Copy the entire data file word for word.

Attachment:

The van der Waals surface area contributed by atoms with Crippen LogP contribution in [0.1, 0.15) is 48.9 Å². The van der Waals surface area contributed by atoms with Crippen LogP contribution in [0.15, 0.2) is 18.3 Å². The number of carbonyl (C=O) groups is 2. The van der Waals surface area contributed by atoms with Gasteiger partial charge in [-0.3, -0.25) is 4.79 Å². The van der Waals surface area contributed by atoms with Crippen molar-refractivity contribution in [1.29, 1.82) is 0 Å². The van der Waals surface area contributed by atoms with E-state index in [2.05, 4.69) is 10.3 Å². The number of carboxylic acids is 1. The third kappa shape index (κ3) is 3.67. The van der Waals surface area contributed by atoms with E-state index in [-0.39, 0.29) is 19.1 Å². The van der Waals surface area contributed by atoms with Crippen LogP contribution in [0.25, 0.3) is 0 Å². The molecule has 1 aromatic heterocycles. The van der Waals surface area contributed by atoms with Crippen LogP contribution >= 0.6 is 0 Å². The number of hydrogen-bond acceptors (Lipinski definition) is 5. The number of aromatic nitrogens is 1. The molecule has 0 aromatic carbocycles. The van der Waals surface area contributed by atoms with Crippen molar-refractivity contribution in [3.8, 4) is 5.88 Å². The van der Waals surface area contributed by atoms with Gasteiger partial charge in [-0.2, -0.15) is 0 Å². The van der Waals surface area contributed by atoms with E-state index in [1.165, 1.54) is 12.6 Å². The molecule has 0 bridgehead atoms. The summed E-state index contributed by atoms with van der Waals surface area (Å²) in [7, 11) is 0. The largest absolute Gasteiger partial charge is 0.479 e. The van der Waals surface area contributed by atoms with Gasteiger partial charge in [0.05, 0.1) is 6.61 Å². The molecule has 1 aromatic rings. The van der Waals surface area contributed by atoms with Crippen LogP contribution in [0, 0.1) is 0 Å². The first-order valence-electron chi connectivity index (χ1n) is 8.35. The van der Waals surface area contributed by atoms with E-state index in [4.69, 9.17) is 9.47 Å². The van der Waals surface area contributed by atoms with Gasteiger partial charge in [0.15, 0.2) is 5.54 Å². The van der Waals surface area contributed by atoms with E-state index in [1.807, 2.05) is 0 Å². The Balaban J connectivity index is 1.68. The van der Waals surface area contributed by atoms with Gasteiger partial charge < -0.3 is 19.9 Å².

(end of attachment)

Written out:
The van der Waals surface area contributed by atoms with Crippen LogP contribution in [0.1, 0.15) is 48.9 Å². The van der Waals surface area contributed by atoms with Crippen LogP contribution in [0.15, 0.2) is 18.3 Å². The number of carbonyl (C=O) groups is 2. The van der Waals surface area contributed by atoms with Gasteiger partial charge in [-0.3, -0.25) is 4.79 Å². The van der Waals surface area contributed by atoms with Crippen molar-refractivity contribution in [1.29, 1.82) is 0 Å². The van der Waals surface area contributed by atoms with E-state index in [2.05, 4.69) is 10.3 Å². The number of carboxylic acids is 1. The third kappa shape index (κ3) is 3.67. The van der Waals surface area contributed by atoms with E-state index in [-0.39, 0.29) is 19.1 Å². The van der Waals surface area contributed by atoms with Crippen LogP contribution in [0.25, 0.3) is 0 Å². The molecule has 1 aromatic heterocycles. The van der Waals surface area contributed by atoms with Crippen LogP contribution >= 0.6 is 0 Å². The number of hydrogen-bond acceptors (Lipinski definition) is 5. The number of aromatic nitrogens is 1. The molecule has 0 aromatic carbocycles. The van der Waals surface area contributed by atoms with Crippen molar-refractivity contribution in [3.8, 4) is 5.88 Å². The van der Waals surface area contributed by atoms with Gasteiger partial charge in [-0.2, -0.15) is 0 Å². The van der Waals surface area contributed by atoms with E-state index in [1.165, 1.54) is 12.6 Å². The molecule has 0 bridgehead atoms. The summed E-state index contributed by atoms with van der Waals surface area (Å²) in [7, 11) is 0. The largest absolute Gasteiger partial charge is 0.479 e. The van der Waals surface area contributed by atoms with Gasteiger partial charge in [0.05, 0.1) is 6.61 Å². The molecule has 1 aromatic rings. The van der Waals surface area contributed by atoms with Crippen LogP contribution in [0, 0.1) is 0 Å². The first-order valence-electron chi connectivity index (χ1n) is 8.35. The van der Waals surface area contributed by atoms with E-state index in [4.69, 9.17) is 9.47 Å². The van der Waals surface area contributed by atoms with Gasteiger partial charge in [0.15, 0.2) is 5.54 Å². The van der Waals surface area contributed by atoms with E-state index in [1.807, 2.05) is 0 Å². The Balaban J connectivity index is 1.68. The van der Waals surface area contributed by atoms with Gasteiger partial charge < -0.3 is 19.9 Å².